1000 Genomes Project

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Structural variation, also known as genomic structural variation, is the variation in structure of an organism's chromosome.

Copy-number variation (CNV) is a large category of structural variation, which includes insertions, deletions and duplications.

Directional or positive selection refers to a situation where a certain allele has a greater fitness than other alleles, consequently increasing its population frequency.

Stabilising or negative selection (also known as purifying selection) lowers the frequency or even removes alleles from a population due to disadvantages associated with it with respect to other alleles.

Finally, a number of forms of balancing selection exist; those increase genetic variation within a species by being overdominant (heterozygous individuals are fitter than homozygous individuals, e.g. G6PD, a gene that is involved in both sickle cell anaemia and malaria resistance) or can vary spatially within a species that inhabits different niches, thus favouring different alleles. Some genomic differences may not affect fitness. Neutral variation, previously thought to be “junk” DNA, is unaffected by natural selection resulting in higher genetic variation at such sites when compared to sites where variation does influence fitness.


The primary goal of this project is to create a complete and detailed catalogue of human genetic variations, which in turn can be used for association studies relating genetic variation to disease. By doing so the consortium aims to discover >95 % of the variants (e.g. SNPs, CNVs, indels) with minor allele frequencies as low as 1% across the genome and 0.1-0.5% in gene regions, as well as to estimate the population frequencies, haplotype backgrounds and linkage disequilibrium patterns of variant alleles. Secondary goals will include the support of better SNP and probe selection for genotyping platforms in future studies and the improvement of the human reference sequence. Furthermore, the completed database will be a useful tool for studying regions under selection, variation in multiple populations and understanding the underlying processes of mutation and recombination.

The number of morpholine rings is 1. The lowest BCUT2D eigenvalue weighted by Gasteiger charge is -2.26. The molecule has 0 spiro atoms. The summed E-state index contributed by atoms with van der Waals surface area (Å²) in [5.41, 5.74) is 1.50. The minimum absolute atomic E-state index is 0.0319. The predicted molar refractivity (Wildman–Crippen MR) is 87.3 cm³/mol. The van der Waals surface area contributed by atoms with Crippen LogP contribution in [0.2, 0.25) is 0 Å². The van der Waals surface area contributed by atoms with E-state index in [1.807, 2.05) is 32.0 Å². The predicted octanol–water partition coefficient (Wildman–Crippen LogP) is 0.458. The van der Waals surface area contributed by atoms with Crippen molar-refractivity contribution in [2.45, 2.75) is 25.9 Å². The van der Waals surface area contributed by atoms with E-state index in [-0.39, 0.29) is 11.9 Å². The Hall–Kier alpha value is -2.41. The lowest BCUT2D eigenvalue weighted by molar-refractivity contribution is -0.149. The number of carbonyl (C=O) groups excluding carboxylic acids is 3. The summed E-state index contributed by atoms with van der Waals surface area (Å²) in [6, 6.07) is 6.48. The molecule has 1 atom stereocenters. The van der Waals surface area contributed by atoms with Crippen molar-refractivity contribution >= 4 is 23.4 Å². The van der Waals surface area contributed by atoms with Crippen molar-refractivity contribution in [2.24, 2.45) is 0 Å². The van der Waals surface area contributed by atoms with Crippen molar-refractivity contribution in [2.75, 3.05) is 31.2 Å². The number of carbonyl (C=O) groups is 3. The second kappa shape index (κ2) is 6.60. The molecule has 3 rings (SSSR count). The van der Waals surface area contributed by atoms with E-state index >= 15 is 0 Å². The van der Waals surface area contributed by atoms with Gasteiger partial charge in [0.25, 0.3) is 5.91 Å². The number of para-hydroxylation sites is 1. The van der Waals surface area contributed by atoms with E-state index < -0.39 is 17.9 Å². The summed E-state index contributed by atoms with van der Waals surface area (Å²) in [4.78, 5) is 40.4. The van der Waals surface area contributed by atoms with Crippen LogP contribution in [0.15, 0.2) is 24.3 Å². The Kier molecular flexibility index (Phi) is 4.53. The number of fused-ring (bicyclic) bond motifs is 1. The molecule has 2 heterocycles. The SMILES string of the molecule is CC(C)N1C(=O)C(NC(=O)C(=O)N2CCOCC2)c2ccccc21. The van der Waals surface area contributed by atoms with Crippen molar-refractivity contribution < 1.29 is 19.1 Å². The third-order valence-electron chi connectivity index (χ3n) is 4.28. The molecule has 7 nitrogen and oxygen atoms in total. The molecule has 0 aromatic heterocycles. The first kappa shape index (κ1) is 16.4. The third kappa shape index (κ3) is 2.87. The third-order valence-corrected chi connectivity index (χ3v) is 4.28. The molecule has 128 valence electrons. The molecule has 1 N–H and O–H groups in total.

A map of human genome variation from population scale sequencing http://www.ncbi.nlm.nih.gov/pmc/articles/PMC3042601/

The pilot phase consisted of three projects:

  • low-coverage whole-genome sequencing of 179 individuals from 4 populations
  • high-coverage sequencing of 2 trios (mother-father-child)
  • exon-targeted sequencing of 697 individuals from 7 populations

It was found that on average, each person carries around 250-300 loss-of-function variants in annotated genes and 50-100 variants previously implicated in inherited disorders. Based on the two trios, it is estimated that the rate of de novo germline mutation is approximately 10-8 per base per generation.

An integrated map of genetic variation from 1,092 human genomes http://www.ncbi.nlm.nih.gov/pmc/articles/PMC3498066/